A London university has developed an IQ test for dogs that could pave the way for breakthroughs in our understanding of the links between intelligence and health.
The London School of Economics, along with Edinburgh University, has discovered that dog intelligence functions in a similar way to human intelligence.
Recent studies have shown smarter people tend to live longer.
If scientists can prove this is the same in dogs then they can use them to study long-term health problems such as dementia.
Dr Rosalind Arden, a research associate at the LSE said: "We asked the question, if a dog is good at one test does it tend to be better than average at the other test? And we found that yes that's true.
This is the first step in trying to develop a really snappy, reliable dog IQ test, and that has got implications that aren't obvious at first."
Sixty eight border collies were given a series of cognitive tasks, including finding their way to food behind a barrier and learning to choose a bigger portion of food.
A team of scientists from the London School of Economics have been asked to carry out the world's biggest investigation into the effect of mobile phones on children by the Government.
It will focus on mental functions such as memory and attention as they develop in around 2,500 children.
The National Health Service could be saving millions of pounds each year by investing in early intervention services for people with mental illnesses, according to a new report from the London School of Economics.
The report by LSE and the charity Rethink Mental Illness revealed that for every £1 spent on intervention treatments for people with psychosis and schizophrenia, the NHS could save £15 on expensive hospital care later on.
It claims that "too much" of the current budget to treat psychosis is spent on expensive inpatient care, rather than on community care which could stop people from getting seriously unwell in the first place.
A number of the UK's leading universities are sliding down international rankings, jeopardising their reputations as some of the best places in the world to study for a degree, according to research.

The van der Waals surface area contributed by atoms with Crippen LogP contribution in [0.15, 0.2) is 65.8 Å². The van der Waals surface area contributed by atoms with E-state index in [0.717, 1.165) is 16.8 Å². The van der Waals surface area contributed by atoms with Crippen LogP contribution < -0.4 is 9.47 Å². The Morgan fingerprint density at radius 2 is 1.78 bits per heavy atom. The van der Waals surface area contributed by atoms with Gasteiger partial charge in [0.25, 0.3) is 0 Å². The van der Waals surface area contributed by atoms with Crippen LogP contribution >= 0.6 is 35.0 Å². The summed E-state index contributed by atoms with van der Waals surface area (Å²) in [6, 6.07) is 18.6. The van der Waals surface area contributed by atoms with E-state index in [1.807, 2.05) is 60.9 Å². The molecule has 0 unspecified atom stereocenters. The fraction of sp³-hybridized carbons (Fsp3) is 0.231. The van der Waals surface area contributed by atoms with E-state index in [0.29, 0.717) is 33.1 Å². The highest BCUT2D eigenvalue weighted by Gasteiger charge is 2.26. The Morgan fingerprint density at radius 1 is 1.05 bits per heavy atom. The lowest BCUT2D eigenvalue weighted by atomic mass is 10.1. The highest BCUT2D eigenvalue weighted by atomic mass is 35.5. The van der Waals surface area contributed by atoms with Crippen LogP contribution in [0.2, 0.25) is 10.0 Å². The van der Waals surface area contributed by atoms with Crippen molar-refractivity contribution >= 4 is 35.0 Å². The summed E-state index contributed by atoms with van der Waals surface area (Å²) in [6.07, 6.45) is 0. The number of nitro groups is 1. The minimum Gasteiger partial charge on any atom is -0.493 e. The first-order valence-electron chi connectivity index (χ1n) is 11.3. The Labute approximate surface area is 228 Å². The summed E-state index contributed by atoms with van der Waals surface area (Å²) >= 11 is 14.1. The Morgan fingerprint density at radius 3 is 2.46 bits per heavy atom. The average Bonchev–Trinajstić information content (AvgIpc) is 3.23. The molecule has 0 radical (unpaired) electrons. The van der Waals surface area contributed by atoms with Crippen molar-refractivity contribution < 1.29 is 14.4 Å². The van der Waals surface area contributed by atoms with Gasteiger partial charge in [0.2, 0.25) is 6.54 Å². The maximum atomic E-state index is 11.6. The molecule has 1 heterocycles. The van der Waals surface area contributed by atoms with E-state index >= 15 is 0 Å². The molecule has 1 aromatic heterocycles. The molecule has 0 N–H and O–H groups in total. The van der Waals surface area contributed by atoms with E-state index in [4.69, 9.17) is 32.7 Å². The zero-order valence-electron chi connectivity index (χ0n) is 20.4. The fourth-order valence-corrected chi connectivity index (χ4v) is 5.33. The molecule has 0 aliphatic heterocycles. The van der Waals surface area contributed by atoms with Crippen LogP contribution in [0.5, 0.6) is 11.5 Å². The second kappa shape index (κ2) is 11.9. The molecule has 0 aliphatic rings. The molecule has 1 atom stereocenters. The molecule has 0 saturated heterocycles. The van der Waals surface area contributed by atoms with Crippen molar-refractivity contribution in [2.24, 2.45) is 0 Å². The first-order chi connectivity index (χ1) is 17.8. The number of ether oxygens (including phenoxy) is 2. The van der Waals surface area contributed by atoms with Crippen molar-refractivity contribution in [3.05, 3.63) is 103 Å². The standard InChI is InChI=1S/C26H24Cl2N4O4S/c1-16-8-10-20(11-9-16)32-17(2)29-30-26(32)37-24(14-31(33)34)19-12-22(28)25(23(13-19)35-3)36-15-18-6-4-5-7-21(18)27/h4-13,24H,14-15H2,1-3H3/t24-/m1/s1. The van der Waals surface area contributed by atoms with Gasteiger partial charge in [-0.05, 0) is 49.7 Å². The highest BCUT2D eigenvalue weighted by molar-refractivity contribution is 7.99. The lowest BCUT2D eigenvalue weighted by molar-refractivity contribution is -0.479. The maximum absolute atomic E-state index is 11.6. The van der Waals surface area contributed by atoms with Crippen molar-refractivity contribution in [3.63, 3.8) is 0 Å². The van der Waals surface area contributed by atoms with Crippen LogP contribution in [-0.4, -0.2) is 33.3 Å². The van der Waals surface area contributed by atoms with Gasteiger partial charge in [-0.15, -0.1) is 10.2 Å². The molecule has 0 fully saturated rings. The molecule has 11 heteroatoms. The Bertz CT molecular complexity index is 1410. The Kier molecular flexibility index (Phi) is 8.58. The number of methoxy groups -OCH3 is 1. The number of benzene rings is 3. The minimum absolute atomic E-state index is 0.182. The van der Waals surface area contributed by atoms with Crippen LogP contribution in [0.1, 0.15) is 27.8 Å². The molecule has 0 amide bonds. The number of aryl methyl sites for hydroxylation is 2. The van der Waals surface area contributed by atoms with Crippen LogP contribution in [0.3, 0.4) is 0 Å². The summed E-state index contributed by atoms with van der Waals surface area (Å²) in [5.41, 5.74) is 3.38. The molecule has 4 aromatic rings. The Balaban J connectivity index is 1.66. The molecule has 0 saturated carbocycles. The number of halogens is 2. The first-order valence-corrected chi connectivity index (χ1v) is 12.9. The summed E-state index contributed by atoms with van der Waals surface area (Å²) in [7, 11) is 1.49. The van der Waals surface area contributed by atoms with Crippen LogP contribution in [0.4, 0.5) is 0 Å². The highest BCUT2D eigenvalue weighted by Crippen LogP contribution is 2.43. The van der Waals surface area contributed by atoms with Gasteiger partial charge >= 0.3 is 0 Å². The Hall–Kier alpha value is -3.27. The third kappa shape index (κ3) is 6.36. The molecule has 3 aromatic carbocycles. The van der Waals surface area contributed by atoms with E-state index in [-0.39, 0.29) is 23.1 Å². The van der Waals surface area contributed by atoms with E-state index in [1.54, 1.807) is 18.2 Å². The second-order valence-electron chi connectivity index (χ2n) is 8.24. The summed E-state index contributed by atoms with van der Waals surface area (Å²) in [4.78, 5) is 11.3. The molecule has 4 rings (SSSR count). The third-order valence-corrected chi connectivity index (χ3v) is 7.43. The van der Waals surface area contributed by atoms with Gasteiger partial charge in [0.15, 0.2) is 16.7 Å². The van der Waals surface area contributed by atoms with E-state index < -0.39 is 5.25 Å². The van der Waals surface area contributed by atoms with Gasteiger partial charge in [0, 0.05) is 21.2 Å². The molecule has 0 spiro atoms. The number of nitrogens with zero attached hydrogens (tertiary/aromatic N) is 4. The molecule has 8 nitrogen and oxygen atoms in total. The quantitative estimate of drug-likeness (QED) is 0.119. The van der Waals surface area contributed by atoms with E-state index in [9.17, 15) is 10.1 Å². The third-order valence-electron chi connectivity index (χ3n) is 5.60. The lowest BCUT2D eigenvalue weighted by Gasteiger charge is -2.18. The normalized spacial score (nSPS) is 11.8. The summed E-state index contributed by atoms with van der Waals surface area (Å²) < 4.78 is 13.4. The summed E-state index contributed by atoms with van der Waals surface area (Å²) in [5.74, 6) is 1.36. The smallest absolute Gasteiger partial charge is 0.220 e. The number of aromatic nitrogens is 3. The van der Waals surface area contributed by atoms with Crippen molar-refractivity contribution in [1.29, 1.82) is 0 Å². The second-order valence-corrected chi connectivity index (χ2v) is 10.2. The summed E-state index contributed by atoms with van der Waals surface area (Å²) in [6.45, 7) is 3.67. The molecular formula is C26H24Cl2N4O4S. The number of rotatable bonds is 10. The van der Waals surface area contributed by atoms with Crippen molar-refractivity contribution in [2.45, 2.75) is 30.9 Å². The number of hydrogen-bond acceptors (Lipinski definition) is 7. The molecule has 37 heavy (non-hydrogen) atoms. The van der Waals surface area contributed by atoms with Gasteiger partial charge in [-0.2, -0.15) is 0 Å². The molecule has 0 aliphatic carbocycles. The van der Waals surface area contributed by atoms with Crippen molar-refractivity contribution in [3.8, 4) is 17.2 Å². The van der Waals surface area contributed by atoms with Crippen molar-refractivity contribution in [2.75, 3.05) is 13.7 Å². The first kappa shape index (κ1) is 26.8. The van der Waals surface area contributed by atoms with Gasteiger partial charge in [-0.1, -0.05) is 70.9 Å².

The UK has 10 entrants in the Times Higher World Reputation Rankings this year, up one from 2013, but down from three years ago when there were 12 in the top 100.
Besides Oxford and Cambridge, these were Imperial College London (13th), the London School of Economics (24th), University College London (25th) and King's College London (43rd), as well as the London Business School and the London School of Hygiene and Tropical Medicine.
The chief executive of Universities UK, Nicola Dandridge, said they are "concerned about the methods used" in the making of the BBC Panorama programme, after an academic trip with LSE students was used to gain entry to North Korea.
Ms Dandridge said universities must be able to work with integrity and operate in sensitive areas of the world.
"The UK's academics have a global reputation, and it is vitally important that they can be trusted and seen to be working in an open and transparent manner", she said.
"The way that this BBC investigation was conducted might not only have put students' safety at risk, but may also have damaged our universities' reputations overseas", Ms Dandridge continued.
"We regret the BBC's approach in this matter. Universities UK will be seeking to discuss this with the BBC to ensure they fully understand the concerns of the university sector".
The head of the LSE student union has attacked the BBC accusing it of organising a student trip to North Korea "potentially as a ruse for them to get into North Korea".
Alex Peters-Day told BBC News: "We don't know what could have happened to those students [if it had been discovered that were accompanying BBC journalists] and crucially neither does the BBC".
She called on the BBC to pull the programme, which is due to air on Monday, and also demanded a full apology.